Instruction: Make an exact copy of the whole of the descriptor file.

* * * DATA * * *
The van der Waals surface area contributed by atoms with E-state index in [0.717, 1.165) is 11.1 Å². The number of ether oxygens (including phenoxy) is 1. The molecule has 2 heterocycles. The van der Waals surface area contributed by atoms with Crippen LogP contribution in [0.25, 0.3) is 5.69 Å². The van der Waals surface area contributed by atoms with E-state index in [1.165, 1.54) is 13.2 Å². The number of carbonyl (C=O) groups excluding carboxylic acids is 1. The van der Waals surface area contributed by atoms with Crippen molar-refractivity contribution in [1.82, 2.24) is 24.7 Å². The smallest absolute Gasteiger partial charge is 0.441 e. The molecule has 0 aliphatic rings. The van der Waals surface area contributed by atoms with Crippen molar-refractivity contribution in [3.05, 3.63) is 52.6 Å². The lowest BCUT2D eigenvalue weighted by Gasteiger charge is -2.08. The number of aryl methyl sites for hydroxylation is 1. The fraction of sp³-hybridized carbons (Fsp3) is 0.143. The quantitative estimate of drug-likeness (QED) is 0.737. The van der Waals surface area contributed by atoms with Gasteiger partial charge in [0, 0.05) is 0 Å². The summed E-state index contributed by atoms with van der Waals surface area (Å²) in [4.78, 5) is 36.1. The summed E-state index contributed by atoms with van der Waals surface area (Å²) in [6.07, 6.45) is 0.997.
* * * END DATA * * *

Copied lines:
The van der Waals surface area contributed by atoms with E-state index in [0.717, 1.165) is 11.1 Å². The number of ether oxygens (including phenoxy) is 1. The molecule has 2 heterocycles. The van der Waals surface area contributed by atoms with Crippen LogP contribution in [0.25, 0.3) is 5.69 Å². The van der Waals surface area contributed by atoms with E-state index in [1.165, 1.54) is 13.2 Å². The number of carbonyl (C=O) groups excluding carboxylic acids is 1. The van der Waals surface area contributed by atoms with Crippen molar-refractivity contribution in [1.82, 2.24) is 24.7 Å². The smallest absolute Gasteiger partial charge is 0.441 e. The molecule has 0 aliphatic rings. The van der Waals surface area contributed by atoms with Crippen molar-refractivity contribution in [3.05, 3.63) is 52.6 Å². The lowest BCUT2D eigenvalue weighted by Gasteiger charge is -2.08. The number of aryl methyl sites for hydroxylation is 1. The fraction of sp³-hybridized carbons (Fsp3) is 0.143. The quantitative estimate of drug-likeness (QED) is 0.737. The van der Waals surface area contributed by atoms with Gasteiger partial charge in [0, 0.05) is 0 Å². The summed E-state index contributed by atoms with van der Waals surface area (Å²) in [4.78, 5) is 36.1. The summed E-state index contributed by atoms with van der Waals surface area (Å²) in [6.07, 6.45) is 0.997.